Jobless, single and in her early thirties, Hee-soo is miserable. Desperate, she sets out to find her ex-boyfriend, Byoung-woon, who owes her $3,500. Rather inconveniently, it turns out that... See full summary »
Hyuk-Jin has just broken up with his girlfriend and decides to take a trip to Jeongseon in the province of Gangwon-do. The next day, his friends are too hung over to get up, so Hyuk-Jin ... See full summary »
Where Hong Sang-soo's dramas differ from Eric Rohmer's, other than all the ways that come with being Korean not French, is notably in the egotism mitigated by irony of having one the main characters in his movies often happen to be a handsome, hunky famous director. In this one it's a "Director Kim," as he's respectfully addressed (Kim Joong-rae, played by Kim Seung-woo) who goes to the somewhat sterile environment of the semi-deserted Shinduri beach resort on Korea's west coast with his production designer, Won Chang-wook (Kim Tae-woo) in hopes of ending a creative block and penning the treatment for his next film. Won brings along a girlfriend, composer Kim Moon-sook (Ko Hyun-joung, a former TV star) and competition gets blatantly going when Director Kim takes Moon-sook aside and frankly says he's interested in her and asks her whether she'd prefer him over the designer, given a free choice.
The blatancy of Joong-rae's authority is underlined by his being older, better-looking, physically bigger and stronger-looking, and possessed of a deeper voice. In comparison Won's a mild, slightly nerdy fellow. But despite that, Joong-rae's not an out-and-out winner. He's comically chauvinistic in the way he damns the lady's music with faint praise. And in the time that follows he proves to be neurotic and indecisive, stuffing his hands in his jeans and wiggling around on his legs with comic unease. Moon-sook's dating men when living in Germany he admits is a turn-on for temporary dating, but the opposite for a long-term relationship. He has a serious hangup about mating with a woman who's experienced. Like a good Eric Rohmer character, he hesitates and they discuss. Moon-sook winds up saying that he's wonderful to her as a director, but in other ways just "a typical Korean man." Hong's stories often refer to sex and show couples in bed, but they aren't erotic and characters rarely go all the way. Kim and Moon-sook do however begin with some long kisses on the beach that evening.
At another point Director Kim has a violent outburst of anger at a restaurant the trio enters because the owners are half asleep when they come in, and Chang-wook gets equally over-the-top in anger over the injustice of this and insists Kim must apologize. This seems random, except to show that both men have little control over their male egos, and tend to flail about, while the lady remains cool and composed.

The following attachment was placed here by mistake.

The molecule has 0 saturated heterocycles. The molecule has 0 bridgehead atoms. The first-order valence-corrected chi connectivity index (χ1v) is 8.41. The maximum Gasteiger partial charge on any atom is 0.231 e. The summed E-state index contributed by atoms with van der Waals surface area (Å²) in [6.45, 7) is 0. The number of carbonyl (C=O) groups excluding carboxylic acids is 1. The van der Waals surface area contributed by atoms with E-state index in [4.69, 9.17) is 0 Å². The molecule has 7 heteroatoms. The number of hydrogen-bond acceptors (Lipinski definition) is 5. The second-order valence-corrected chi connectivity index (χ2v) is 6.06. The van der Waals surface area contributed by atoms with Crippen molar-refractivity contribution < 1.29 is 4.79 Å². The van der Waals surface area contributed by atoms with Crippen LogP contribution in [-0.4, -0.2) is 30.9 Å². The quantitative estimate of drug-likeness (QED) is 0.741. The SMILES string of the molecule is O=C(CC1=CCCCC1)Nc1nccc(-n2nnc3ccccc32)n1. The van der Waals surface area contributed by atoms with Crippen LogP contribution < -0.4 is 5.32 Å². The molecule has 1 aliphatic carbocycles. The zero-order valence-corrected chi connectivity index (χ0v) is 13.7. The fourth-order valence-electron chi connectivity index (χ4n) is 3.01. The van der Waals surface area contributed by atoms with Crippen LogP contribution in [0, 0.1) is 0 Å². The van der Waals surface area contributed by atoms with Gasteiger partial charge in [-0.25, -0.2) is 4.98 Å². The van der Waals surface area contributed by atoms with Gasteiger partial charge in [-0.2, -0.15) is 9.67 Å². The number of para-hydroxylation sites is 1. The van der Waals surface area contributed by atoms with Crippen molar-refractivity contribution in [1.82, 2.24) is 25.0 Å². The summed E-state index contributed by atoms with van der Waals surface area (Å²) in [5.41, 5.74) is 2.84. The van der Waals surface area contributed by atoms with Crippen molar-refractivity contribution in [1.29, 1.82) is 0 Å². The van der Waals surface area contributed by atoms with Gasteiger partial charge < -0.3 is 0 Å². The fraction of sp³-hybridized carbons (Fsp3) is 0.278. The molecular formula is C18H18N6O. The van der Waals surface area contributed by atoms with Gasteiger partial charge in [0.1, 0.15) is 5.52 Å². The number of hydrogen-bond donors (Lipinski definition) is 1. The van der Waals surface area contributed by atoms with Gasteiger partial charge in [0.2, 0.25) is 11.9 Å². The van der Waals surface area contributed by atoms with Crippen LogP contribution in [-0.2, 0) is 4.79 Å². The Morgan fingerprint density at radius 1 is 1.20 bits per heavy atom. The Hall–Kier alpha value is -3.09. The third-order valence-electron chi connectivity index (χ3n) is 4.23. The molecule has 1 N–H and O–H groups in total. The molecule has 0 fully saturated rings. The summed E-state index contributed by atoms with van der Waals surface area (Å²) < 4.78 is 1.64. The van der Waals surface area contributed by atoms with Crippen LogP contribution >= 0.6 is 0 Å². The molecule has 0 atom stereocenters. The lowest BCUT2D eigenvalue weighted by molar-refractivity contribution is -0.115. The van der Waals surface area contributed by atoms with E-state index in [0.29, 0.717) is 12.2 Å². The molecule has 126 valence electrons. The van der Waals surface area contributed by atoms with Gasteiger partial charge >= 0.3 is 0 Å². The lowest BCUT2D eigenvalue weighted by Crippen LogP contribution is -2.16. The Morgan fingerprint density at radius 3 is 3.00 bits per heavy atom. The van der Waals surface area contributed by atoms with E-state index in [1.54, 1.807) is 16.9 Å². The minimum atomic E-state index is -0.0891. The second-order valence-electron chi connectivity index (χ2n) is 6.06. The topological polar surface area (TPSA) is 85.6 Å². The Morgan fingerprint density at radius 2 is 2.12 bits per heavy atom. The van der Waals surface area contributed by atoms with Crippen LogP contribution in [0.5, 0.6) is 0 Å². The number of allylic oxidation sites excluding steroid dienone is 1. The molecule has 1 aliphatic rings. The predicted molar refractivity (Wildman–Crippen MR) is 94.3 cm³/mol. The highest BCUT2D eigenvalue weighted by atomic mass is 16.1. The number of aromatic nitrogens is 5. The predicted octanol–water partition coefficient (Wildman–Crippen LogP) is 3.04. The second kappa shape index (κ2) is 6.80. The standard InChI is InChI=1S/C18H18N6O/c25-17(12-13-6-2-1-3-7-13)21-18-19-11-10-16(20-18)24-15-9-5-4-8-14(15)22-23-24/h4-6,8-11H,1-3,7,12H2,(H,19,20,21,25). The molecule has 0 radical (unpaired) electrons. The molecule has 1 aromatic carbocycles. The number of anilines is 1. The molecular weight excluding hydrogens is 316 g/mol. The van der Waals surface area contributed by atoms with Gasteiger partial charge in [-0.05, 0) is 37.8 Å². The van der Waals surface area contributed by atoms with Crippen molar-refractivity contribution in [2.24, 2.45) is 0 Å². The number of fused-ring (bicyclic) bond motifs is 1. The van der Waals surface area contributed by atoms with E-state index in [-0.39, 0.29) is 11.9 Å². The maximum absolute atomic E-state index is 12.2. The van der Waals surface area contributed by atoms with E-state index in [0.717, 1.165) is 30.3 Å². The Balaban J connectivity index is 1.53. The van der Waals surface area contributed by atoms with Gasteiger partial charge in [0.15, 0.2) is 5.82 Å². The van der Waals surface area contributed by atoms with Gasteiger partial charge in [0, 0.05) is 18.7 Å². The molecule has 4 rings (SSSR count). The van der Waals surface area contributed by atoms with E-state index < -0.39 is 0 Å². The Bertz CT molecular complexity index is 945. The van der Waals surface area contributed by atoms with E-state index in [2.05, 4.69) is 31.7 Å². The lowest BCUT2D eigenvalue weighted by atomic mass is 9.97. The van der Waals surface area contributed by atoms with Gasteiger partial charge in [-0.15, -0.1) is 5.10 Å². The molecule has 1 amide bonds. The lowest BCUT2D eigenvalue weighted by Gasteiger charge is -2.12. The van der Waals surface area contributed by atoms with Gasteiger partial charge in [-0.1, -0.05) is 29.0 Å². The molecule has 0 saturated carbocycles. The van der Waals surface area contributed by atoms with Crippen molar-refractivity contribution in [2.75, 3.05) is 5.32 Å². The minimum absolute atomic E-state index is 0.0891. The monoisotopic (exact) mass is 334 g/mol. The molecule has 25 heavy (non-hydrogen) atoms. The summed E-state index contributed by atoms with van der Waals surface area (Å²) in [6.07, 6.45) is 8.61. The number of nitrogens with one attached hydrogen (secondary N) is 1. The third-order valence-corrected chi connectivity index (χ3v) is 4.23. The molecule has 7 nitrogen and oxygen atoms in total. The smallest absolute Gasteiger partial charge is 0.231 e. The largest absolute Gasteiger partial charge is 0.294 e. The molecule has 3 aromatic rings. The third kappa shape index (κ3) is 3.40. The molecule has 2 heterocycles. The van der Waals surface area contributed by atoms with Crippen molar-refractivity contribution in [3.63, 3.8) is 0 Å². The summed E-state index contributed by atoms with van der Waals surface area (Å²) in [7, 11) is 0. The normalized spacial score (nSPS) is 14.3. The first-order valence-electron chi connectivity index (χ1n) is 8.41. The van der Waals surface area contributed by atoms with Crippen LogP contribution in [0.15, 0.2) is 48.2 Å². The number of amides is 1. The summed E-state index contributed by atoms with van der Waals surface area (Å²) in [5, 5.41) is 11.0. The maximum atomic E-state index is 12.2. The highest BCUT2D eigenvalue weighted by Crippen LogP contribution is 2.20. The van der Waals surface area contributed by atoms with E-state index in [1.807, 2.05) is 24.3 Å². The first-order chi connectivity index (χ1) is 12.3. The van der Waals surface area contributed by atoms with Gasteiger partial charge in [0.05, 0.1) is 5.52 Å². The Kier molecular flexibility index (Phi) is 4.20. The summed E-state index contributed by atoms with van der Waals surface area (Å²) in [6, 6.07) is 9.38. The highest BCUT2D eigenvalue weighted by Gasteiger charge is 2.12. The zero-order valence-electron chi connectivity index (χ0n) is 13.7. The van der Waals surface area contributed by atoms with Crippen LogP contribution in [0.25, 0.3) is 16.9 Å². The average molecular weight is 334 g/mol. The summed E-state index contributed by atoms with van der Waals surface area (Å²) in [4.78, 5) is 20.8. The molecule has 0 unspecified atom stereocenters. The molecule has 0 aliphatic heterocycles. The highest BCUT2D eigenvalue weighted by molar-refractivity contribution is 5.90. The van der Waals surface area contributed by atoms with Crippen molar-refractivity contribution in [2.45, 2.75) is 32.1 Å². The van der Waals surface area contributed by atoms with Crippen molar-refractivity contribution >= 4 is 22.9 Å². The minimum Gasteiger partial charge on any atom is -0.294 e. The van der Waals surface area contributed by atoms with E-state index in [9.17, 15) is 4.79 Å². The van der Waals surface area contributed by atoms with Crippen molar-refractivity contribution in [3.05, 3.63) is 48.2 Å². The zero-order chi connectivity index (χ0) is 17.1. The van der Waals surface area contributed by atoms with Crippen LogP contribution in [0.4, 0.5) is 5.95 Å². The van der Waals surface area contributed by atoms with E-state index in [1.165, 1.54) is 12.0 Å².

In spite of all this Moon-sook becomes fascinated with Kim and they spent a night in an empty hotel room, but the next day Kim says it's too quiet for him to work and they all leave Shinduri. Two days later Kim's back on his own though, and leaves a phone message with Moon-sook, regretting his indecisiveness. He "interviews" a woman he runs into who "reminds" him of Moon-sook and takes her up to the same room he was in two nights earlier. Things get complicated when Moon-sook herself reappears and has a drunken emotional outburst outside the room. The new woman eventually feels hurt and abandoned too. In the midst of all this there's a cute dog that gets abandoned by a mysterious couple, and Director Kim pulls an "unused muscle" and is temporarily disabled. Lots of snacking and drinking to a drunken state accompanies all these developments. By himself and with his leg semi-paralyzed Kim somehow turns out the film treatment. The relationships seem unresolved, but Moon-sook is by herself at the end leaving Shinduri again in her little car, which symbolically gets stuck in the sand and then gets out again so she can drive off on her own, free.
Woman on the Beach differs from previous Hong films in presenting its few main characters in the relative isolation of this new, somewhat drab resort during a cold spring season. The atmosphere is well used and the scenes are vivid. This film of Hong's is perhaps even more inconclusive than most, and a bit long, but the rhythms of the conversations and the clarity of the blocking and editing arouse one's admiration and this, like all Hong's films, is original and watchable and will not disappoint his fans which include the selection committee of the Film Society of Lincoln Center: they've been choosing his latest film as one of the NYFF's primary offerings every year for three years in a row. It's also true that Hong's improvisational way of working always results in fluid, convincing performances by his actors.
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